Seek the things above: Take up your cross meaning

So, we’re continuing on in the “Seek the things above” series for Wednesdays … and actually, this time delving into a verse I mentioned last week, but as one of the comments from that post was mentioning an interest in a printable of this verse, I wanted to dive into it a little more.

Luke 9:23 … it’s such a fundamental passage to follow Jesus, and we have heard it so many times. And to us, the cross immediately makes us think of spiritual things. But have you ever thought about the fact that at the time that Jesus said this, it was *before* he died on the cross, and so when he mentions it here, it wouldn’t have had and religious significance to them? What would they have thought of a cross? A form of execution. A means of punishment. It would be like someone today saying, “Take up your electric chair.”

And this really sheds some interesting light on the meaning of the passage, when you stop and think about what a cross is. It is something on which a person dies. Sometimes you’ll hear people mention this verse when talking about various incidental problems in their life … maybe their boss is rude, maybe they have headaches, and they’ll say, “Well, that’s just the cross I have to bear.”

But is that really what this verse is talking about? Is that what the take up your cross meaning is? If you think about the context in which Jesus spoke it, that doesn’t make so much sense. Just like saying “take up your electric chair”, wouldn’t make you think of everyday type problems, it would make you think of death.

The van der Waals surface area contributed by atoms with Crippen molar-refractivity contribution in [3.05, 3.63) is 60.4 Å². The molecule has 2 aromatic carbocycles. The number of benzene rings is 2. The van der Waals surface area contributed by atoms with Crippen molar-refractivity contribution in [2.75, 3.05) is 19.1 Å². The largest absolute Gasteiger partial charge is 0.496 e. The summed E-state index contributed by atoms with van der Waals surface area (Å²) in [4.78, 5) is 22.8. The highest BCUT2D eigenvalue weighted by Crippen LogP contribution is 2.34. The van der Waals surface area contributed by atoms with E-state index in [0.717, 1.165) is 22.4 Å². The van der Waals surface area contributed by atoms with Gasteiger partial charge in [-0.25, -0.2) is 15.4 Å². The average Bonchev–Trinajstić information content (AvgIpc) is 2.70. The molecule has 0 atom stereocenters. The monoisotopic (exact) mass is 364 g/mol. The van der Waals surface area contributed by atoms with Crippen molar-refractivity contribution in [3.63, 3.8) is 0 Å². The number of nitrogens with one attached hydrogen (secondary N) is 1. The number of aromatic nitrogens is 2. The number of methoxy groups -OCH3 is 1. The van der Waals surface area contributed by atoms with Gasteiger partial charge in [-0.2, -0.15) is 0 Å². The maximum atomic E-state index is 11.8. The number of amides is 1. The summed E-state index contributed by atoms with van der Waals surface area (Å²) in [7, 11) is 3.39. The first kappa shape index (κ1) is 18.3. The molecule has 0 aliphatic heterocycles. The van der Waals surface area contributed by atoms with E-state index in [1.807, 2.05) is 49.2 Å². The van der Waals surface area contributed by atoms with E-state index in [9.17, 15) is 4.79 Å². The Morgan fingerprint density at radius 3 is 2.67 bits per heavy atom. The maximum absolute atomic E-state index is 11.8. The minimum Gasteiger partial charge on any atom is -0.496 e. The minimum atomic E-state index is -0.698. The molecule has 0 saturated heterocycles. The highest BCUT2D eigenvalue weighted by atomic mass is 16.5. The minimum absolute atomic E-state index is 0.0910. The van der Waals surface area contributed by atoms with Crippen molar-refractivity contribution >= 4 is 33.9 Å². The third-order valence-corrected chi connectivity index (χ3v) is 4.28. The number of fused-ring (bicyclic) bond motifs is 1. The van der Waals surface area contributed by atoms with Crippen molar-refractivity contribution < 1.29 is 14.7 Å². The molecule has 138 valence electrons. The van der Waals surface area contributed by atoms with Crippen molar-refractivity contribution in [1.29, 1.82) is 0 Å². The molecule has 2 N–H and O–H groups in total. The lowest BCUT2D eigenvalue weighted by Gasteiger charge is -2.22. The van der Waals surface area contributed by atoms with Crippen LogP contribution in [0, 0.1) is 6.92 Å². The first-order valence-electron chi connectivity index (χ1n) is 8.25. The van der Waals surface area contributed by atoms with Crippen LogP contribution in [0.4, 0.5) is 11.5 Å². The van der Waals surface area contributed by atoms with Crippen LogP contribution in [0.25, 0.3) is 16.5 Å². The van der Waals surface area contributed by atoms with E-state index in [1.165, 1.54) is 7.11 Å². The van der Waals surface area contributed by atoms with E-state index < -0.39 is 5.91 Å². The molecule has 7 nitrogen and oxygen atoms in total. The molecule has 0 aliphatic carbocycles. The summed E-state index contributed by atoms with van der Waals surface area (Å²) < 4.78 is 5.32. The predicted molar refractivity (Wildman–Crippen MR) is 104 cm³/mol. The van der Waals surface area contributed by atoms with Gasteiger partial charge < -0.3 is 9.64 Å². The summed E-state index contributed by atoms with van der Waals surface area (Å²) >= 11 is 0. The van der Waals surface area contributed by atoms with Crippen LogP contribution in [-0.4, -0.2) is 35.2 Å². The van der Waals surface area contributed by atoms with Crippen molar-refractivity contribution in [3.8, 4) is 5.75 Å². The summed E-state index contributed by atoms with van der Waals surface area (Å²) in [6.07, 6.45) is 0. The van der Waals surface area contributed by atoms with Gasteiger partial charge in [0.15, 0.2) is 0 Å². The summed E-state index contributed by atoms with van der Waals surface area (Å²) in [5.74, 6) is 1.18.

So if we’re supposed to take up our cross DAILY, though, how can that be? How can I die daily? Well, Paul actually said in 1 Corinthians 15:31, “I die daily.” Physically? No. But let’s look at a couple passages to see what this could mean…

Romans 6:1-11: “What shall we say then? Are we to continue in sin that grace may abound? By no means! How can we who died to sin still live in it? Do you not know that all of us who have been baptized into Christ Jesus were baptized into his death? We were buried therefore with him by baptism into death, in order that, just as Christ was raised from the dead by the glory of the Father, we too might walk in newness of life.
For if we have been united with him in a death like his, we shall certainly be united with him in a resurrection like his. We know that our old self was crucified with him in order that the body of sin might be brought to nothing, so that we would no longer be enslaved to sin. For one who has died has been set free from sin. Now if we have died with Christ, we believe that we will also live with him. We know that Christ, being raised from the dead, will never die again; death no longer has dominion over him. For the death he died he died to sin, once for all, but the life he lives he lives to God. So you also must consider yourselves dead to sin and alive to God in Christ Jesus.